MPS tells Vos’ truancy committee that punishing parents won’t solve absenteeism

Wisconsin has seen absenteeism hit record highs since pandemic

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Blue lockers line a hallway in a school building.
A student walks down a hallway with lockers Friday, Sept. 17, 2021, at Hackett Elementary School in Beloit, Wis. Angela Major/WPR

Wisconsin student attendance rates reached new lows after the pandemic, but the reason children aren’t going to school is complicated.

Mental health issues, housing instability and crime can all play a role in keeping students out of the classroom, said Nicole Cain, manager of social work and community services for Milwaukee Public Schools.

“When I look at our current data about students experiencing homelessness, we are definitely higher than we were during the pandemic and pre-pandemic,” Cain said. “And safety in the community, that’s a huge concern for parents. When there’s violence happening over the weekend, sending your kid to school on a Monday sometimes is really challenging.”

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Cain testified Monday before the newly formed legislative truancy committee. The group is one of four bipartisan task forces Assembly Speaker Robin Vos created in August to gather data and make recommendations by the end of the year.

The state’s attendance rate reached a new low of 91 percent in the 2021-22 school year and nearly a quarter of students missed at least a month of school.

A student is considered chronically absent when they attend less than 90 percent of school days. The overall attendance rate for Wisconsin high school students was 89.7 percent.

Data from the 2022-23 school year will be released in March 2024.

Cain said about 15.7 percent of students in MPS are chronically absent. She said the district has created a tiered approach to truancy. This includes district-wide messaging to families, attendance leaders in every school, flagging students for intervention, and reaching out to families when students have eight unexcused absences.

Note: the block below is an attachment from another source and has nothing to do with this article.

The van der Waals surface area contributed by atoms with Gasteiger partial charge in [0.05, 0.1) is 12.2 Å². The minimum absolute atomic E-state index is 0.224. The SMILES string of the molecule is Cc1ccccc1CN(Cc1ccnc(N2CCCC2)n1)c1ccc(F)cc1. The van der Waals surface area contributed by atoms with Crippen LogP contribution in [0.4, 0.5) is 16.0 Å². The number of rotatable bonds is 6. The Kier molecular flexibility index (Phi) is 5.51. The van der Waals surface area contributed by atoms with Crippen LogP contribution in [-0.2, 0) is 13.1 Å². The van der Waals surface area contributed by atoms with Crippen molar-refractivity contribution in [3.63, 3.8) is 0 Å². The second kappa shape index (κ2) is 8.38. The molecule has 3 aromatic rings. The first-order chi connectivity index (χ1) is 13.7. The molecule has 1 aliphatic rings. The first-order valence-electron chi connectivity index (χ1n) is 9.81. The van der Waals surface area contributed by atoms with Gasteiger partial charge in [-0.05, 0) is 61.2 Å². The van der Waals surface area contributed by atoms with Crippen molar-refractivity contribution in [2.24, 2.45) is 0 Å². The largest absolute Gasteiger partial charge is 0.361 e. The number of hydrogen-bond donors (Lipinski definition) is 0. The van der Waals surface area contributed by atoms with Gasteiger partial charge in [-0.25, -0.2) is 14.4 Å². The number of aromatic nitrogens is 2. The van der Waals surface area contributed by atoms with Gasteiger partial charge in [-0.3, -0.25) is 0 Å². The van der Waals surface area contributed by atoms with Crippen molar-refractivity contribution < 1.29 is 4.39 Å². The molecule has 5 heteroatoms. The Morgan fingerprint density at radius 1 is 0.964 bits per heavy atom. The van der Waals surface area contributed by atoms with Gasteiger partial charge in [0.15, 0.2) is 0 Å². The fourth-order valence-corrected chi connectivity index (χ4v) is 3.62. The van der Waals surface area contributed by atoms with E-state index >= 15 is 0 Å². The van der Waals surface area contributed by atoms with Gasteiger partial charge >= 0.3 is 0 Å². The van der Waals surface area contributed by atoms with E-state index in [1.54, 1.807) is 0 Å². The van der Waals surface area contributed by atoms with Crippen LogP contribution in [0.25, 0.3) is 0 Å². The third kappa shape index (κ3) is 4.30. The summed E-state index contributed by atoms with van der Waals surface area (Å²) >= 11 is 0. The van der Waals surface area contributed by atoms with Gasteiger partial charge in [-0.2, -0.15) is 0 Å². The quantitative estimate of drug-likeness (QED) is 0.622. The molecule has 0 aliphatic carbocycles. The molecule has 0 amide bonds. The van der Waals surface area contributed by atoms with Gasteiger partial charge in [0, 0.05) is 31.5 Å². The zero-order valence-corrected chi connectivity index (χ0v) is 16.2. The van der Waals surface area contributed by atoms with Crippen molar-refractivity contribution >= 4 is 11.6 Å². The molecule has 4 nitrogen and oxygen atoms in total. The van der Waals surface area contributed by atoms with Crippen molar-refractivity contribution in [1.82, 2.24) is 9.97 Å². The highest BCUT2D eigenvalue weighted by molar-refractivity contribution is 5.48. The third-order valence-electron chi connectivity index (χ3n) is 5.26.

The truancy committee was asked by Vos to evaluate the current practices so parents and schools can be held accountable for student attendance. Committee members suggested ticketing parents who aren’t bringing their children to school.

But Cain told the group taking punitive action is probably not the best solution. She said there are liaisons in the district attorney’s office who are social workers. Those liaisons meet with parents to talk about why children aren’t in school.

“I think the goal is to try to be more restorative,” Cain said. “I don’t think you necessarily want to charge a parent with truancy because you have been homeless, or you haven’t had a phone to contact the school. Or other situations related to poverty or just life situations that we are currently encountering.”

Department of Public Instruction best practice standards also say youth justice system involvement should be a “last resort.”

“Truancy is a symptom of youth needs, not future delinquency,” the guidelines state. “Harsh sanctions have been found to increase the incidence of truancy.”

State Rep. Patrick Snyder, R- Schofield, asked Cain if there was anything the legislature could do to help MPS with its truancy issues.

Cain said the district has clinical therapists in 39 of its 156 schools. Every year she has to write grants or find private money to keep those people on staff.

“I’d love to be able to have this opportunity for all of those schools,” Cain said. “If we just had funding coming into our district automatically geared toward school-based mental health, that would be very helpful.”

Gov. Tony Evers’ included more than $270 million to expand mental health services in schools in his budget, but the funding was cut.

In his budget veto message, Evers restored $30 million to continue funding for a program called “Get Kids Ahead,” which helps schools provide mental health services to students through community partnerships.

During Monday’s hearing, Dr. Lawrence Hoffman with Milwaukee Inner-city Congregations Allied for Hope, told the committee that research shows threatening parents is not an effective way to get parents to bring their children to school.

“Speaking as a mentor of low-income children in Milwaukee, I personally observe that visits and counseling by social workers and psychologists would probably make a positive difference,” Hoffman said.

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